Most of us are baffled by the subjunctive mood because it is so subjective! After all, how do you know in what mood the speaker is? By using a simple thought process, however, you can determine which mood (subjunctive or indicative) is appropriate for any context.
The best way to learn when to use the subjunctive mood is to understand the different reasons or psychological states that cause a Spanish speaker to use the subjunctive. The problem with this approach, however, is that an English speaker does not think like a Spanish speaker, so it is difficult for an English speaker to understand the reasons for using the subjunctive. Therefore, until you understand the subtleties of the subjunctive mood, you can memorize vocabulary lists that represent the reasons to use the subjunctive.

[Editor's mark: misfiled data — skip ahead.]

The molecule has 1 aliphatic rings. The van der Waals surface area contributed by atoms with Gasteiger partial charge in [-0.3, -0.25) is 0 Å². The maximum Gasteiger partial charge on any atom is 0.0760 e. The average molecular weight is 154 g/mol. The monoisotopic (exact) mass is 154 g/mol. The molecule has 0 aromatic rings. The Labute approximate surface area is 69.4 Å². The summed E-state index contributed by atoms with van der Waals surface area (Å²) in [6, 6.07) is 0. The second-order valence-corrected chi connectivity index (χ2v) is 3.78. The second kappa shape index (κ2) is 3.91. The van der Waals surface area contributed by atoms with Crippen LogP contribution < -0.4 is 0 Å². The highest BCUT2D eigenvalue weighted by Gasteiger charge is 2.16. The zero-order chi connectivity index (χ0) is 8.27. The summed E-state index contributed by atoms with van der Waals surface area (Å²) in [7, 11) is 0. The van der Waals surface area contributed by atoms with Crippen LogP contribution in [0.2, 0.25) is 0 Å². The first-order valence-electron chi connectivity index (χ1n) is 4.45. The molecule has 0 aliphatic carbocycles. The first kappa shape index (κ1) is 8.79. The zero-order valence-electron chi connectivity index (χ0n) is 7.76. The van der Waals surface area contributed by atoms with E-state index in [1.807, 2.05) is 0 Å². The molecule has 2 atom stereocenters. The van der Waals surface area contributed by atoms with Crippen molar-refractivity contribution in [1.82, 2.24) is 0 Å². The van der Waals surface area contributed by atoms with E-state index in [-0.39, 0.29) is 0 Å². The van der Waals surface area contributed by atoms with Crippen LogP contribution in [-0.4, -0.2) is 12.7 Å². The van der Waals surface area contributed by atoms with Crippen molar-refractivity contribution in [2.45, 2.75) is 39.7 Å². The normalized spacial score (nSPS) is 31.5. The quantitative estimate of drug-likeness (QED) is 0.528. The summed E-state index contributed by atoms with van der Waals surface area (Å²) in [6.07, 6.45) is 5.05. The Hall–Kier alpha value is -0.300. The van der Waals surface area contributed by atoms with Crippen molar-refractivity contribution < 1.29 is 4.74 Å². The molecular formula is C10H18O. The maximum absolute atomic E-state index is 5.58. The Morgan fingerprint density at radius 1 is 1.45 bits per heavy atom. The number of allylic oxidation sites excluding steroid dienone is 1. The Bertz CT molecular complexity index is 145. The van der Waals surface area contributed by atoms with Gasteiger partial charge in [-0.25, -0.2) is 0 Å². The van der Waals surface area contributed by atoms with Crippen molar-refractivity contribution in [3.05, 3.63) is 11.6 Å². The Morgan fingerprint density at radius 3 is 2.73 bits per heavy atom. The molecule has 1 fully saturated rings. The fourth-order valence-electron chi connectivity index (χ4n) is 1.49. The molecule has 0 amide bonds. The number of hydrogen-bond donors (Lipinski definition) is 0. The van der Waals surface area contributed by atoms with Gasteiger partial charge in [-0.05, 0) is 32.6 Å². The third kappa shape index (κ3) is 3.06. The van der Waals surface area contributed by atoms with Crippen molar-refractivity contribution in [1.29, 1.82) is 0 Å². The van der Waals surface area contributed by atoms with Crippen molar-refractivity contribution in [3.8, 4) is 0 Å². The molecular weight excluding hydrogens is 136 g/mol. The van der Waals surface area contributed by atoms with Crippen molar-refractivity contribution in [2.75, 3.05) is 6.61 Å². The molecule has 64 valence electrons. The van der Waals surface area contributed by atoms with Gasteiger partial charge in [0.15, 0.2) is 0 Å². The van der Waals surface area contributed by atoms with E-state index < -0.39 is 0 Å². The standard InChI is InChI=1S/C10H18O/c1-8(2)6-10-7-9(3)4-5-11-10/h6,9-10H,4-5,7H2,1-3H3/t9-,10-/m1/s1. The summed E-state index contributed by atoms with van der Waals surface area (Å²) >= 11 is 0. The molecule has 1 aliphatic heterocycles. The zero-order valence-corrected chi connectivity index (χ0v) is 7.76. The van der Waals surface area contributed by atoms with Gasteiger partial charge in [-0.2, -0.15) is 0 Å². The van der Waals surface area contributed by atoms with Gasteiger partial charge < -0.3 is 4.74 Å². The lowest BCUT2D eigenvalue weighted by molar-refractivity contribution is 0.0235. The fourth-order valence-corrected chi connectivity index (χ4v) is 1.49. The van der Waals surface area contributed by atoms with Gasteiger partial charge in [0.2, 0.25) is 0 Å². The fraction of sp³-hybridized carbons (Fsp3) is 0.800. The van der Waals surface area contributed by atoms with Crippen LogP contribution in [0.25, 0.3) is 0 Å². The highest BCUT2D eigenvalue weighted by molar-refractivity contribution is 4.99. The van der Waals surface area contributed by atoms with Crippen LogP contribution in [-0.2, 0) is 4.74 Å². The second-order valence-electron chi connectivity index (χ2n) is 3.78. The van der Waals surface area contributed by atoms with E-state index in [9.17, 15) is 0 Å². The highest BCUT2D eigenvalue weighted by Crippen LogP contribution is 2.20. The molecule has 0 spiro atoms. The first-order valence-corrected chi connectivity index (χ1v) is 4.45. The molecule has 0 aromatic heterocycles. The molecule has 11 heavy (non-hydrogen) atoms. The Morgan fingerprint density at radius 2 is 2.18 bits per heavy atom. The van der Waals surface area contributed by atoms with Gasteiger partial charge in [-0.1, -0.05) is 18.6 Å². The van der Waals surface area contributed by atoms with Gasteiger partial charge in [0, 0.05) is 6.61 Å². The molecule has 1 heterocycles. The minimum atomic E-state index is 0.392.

To determine the correct mood of the verb, you will have to analyze the entire sentence structure. Most sentences have an independent clause and at least one dependent clause, joined by a conjunction. Most often, the conjunction is the word que (or includes the word que). For example:
- Ellas dudan que yo recuerde sus cumpleaños.
- They doubt that I will remember their birthdays.
- Nosotras queremos que ellos bailen con nosotras.
- We want them to dance with us.
Que, the conjunction that generally joins two clauses in Spanish, is the key word. The thought expressed in the clause in front of que often determines the mood of the verb after que. The term subjunctive indicators is used for the collection of verbs that express the types of thoughts that cause the subjunctive to be used after que.